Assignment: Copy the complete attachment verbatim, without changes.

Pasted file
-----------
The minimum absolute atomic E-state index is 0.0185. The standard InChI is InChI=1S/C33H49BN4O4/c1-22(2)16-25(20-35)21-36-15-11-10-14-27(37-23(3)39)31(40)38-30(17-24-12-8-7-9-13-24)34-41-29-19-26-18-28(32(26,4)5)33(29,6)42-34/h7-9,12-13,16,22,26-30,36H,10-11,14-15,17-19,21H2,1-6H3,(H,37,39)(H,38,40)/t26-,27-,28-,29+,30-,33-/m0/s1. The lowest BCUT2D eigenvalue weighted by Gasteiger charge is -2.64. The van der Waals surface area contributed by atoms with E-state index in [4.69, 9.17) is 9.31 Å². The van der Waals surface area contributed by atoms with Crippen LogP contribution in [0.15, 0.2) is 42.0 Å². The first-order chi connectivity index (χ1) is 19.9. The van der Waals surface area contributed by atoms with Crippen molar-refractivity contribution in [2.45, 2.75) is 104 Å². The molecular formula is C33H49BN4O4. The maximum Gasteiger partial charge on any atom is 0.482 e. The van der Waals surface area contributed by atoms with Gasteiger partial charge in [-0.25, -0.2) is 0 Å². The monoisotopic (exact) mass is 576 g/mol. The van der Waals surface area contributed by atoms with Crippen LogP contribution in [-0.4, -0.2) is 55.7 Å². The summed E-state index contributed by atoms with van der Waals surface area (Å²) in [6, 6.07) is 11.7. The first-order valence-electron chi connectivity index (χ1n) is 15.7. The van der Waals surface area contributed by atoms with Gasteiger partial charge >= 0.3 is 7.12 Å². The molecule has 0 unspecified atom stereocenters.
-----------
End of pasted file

The minimum absolute atomic E-state index is 0.0185. The standard InChI is InChI=1S/C33H49BN4O4/c1-22(2)16-25(20-35)21-36-15-11-10-14-27(37-23(3)39)31(40)38-30(17-24-12-8-7-9-13-24)34-41-29-19-26-18-28(32(26,4)5)33(29,6)42-34/h7-9,12-13,16,22,26-30,36H,10-11,14-15,17-19,21H2,1-6H3,(H,37,39)(H,38,40)/t26-,27-,28-,29+,30-,33-/m0/s1. The lowest BCUT2D eigenvalue weighted by Gasteiger charge is -2.64. The van der Waals surface area contributed by atoms with E-state index in [4.69, 9.17) is 9.31 Å². The van der Waals surface area contributed by atoms with Crippen LogP contribution in [0.15, 0.2) is 42.0 Å². The first-order chi connectivity index (χ1) is 19.9. The van der Waals surface area contributed by atoms with Crippen molar-refractivity contribution in [2.45, 2.75) is 104 Å². The molecular formula is C33H49BN4O4. The maximum Gasteiger partial charge on any atom is 0.482 e. The van der Waals surface area contributed by atoms with Gasteiger partial charge in [-0.25, -0.2) is 0 Å². The monoisotopic (exact) mass is 576 g/mol. The van der Waals surface area contributed by atoms with Crippen LogP contribution in [-0.4, -0.2) is 55.7 Å². The summed E-state index contributed by atoms with van der Waals surface area (Å²) in [6, 6.07) is 11.7. The first-order valence-electron chi connectivity index (χ1n) is 15.7. The van der Waals surface area contributed by atoms with Gasteiger partial charge >= 0.3 is 7.12 Å². The molecule has 0 unspecified atom stereocenters.